1. Archive

How to save money on parties and receptions

Are you involved in planning a party or reception where lots of people need to be fed and watered? Such events can be incredibly expensive to pull off, but they don't have to be. Consider these tips:

1. Avoid ultra-expensive foods. Instead of shrimp, oysters and caviar, opt for goat cheese, cheese puffs and curried chicken. Triangle-cut sirloin costs two-thirds less than filet of beef, shell steak or standing rib roast. And farm-raised salmon or trout are cheaper than their wild equivalents.

2. Keep choices, courses to a minimum. Serve three courses instead of five, and choose one main entree that most people can live with. You can provide fruits, cheese and crackers on a separate table to complement the meal.

3. Remember rolls. By carving meat onto rolls, you're bound to save money because you'll use much less meat than you would by carving onto plates.

4. Ask about special deals. If your caterer has another event planned on the same day as yours, ask for a similar menu. You might score a discount because the caterer won't have to prepare two entirely different meals.

5. Opt for ethnic foods. Mexican, Chinese, Indian and Italian meals often cost less per person than dishes traditionally served at parties and receptions. Is your favorite neighborhood restaurant certified to do off-site catering?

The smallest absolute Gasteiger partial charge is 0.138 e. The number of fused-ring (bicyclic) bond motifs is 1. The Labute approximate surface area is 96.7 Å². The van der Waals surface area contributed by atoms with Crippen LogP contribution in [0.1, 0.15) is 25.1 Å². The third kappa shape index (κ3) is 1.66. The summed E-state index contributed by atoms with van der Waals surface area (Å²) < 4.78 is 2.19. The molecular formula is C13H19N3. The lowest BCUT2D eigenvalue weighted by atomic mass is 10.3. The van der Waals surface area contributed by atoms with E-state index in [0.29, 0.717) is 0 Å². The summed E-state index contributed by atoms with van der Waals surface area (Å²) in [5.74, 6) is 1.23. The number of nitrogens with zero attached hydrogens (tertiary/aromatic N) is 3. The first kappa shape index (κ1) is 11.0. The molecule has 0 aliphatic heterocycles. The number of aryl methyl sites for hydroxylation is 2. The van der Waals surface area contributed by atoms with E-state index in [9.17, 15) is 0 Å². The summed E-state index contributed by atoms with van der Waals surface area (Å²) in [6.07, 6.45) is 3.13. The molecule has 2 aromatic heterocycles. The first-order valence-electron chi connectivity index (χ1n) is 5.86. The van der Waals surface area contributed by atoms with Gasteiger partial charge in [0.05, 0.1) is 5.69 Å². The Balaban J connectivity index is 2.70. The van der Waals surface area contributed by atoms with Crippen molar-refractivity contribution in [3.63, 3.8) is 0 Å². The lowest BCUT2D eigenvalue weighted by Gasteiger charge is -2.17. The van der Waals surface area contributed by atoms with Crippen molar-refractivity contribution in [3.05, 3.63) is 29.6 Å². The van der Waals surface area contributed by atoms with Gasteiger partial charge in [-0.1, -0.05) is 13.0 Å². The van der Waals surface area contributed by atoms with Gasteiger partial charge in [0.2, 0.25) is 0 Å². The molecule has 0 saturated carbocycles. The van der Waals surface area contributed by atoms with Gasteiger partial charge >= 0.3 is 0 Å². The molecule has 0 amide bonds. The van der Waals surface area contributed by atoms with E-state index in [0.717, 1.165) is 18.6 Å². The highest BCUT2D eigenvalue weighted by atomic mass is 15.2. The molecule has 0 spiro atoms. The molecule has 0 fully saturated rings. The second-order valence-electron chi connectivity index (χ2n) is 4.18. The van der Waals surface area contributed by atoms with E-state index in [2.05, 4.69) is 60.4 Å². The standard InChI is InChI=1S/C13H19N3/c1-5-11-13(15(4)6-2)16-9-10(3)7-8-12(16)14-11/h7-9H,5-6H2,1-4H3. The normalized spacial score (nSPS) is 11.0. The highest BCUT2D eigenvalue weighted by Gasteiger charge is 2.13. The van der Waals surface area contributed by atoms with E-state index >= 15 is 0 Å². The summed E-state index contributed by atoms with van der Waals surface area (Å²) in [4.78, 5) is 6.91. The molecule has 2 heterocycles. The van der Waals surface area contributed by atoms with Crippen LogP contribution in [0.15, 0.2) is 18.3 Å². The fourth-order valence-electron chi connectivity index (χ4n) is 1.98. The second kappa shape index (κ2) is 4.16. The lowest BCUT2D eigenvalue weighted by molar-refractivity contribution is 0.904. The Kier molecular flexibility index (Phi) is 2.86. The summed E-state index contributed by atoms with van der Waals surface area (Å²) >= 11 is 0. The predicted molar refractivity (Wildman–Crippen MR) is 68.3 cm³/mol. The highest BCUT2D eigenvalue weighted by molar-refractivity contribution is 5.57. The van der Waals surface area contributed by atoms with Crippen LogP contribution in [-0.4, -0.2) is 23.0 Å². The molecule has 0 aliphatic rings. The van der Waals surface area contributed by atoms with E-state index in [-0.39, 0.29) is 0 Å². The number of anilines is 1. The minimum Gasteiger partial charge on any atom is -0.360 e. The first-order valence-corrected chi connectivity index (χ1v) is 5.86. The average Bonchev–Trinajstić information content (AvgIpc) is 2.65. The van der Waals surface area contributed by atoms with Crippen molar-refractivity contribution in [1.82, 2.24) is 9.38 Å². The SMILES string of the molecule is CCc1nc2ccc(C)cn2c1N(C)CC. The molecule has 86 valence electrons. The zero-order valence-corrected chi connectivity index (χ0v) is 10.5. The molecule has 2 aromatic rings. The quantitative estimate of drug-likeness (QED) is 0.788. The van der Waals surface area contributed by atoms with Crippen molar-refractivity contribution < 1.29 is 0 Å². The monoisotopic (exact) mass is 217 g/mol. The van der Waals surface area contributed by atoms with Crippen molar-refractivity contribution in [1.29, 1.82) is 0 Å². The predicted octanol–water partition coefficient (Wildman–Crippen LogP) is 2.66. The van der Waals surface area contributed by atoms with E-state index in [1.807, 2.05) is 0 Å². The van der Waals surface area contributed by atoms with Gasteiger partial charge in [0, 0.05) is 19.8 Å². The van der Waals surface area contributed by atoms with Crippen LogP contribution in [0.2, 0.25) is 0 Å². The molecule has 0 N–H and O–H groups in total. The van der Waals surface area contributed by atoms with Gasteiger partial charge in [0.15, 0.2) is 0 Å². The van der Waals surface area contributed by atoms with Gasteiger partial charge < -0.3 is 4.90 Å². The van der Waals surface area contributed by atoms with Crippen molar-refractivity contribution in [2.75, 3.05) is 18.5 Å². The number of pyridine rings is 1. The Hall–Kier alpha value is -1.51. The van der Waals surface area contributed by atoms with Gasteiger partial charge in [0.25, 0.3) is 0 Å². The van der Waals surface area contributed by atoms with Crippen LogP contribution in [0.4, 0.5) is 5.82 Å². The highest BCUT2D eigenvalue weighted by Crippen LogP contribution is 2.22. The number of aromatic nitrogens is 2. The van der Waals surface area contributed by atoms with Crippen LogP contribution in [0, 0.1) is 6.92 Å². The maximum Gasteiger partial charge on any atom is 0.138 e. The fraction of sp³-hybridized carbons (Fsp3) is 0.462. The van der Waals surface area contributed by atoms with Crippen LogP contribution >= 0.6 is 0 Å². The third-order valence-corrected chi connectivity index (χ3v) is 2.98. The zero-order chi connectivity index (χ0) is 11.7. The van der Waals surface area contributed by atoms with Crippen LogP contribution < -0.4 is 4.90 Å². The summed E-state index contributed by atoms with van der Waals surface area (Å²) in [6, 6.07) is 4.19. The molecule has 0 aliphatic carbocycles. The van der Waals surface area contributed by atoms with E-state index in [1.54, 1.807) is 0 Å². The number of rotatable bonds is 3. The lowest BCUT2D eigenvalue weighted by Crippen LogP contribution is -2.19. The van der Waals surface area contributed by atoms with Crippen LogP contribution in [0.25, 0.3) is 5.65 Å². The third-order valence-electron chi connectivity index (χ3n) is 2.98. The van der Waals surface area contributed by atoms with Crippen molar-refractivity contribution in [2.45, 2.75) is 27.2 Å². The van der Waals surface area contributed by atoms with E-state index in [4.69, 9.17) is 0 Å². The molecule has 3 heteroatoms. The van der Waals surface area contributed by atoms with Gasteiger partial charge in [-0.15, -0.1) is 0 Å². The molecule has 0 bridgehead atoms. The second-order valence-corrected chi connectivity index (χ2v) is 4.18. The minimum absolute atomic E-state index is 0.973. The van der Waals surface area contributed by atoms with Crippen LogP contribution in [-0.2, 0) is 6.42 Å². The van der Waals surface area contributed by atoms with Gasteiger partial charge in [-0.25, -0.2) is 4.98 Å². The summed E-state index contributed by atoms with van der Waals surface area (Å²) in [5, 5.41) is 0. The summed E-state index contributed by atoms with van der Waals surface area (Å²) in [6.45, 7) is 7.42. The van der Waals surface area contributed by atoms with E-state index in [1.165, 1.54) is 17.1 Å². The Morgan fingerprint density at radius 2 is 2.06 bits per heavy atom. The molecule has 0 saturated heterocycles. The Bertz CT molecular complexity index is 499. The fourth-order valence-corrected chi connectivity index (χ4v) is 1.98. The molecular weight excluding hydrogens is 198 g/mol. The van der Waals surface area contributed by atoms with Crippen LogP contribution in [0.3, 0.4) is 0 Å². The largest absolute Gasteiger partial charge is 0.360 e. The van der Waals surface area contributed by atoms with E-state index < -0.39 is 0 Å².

6. Scale back. Instead of an evening meal, think about a late afternoon party with hors d'oeuvres and jazz, a brunch buffet, a cocktail reception or a late-night dessert and champagne reception, all of which cost much less than a full dinner.

7. Do it yourself. Ask family and friends to help you whip up a themed menu of your choosing, whether it's a clambake, a Southern-style barbecue, a picnic or a lasagna feast. Recruit friends to set up, serve and clean up.

8. Borrow, don't rent. Borrow items such as punch bowls, dishes, tables, glasses and linens. If you do rent such items, return everything on time to avoid late fees.

9. Make wise decisions about the bar. You can forgo a full bar and serve wines, champagnes and champagne cocktails instead. If you want a full bar, buy your own liquor so you can return unopened bottles. Limit beverages to soft drinks, juice, water and coffee an hour before the party ends.

10. Save on wine. It's true: You can find many good bottles of wine in the $7 to $11 range. Consult wine magazines and fine-wine merchants in your area for advice.

_ Compiled by Laura T. Coffey.

Source: the Knot (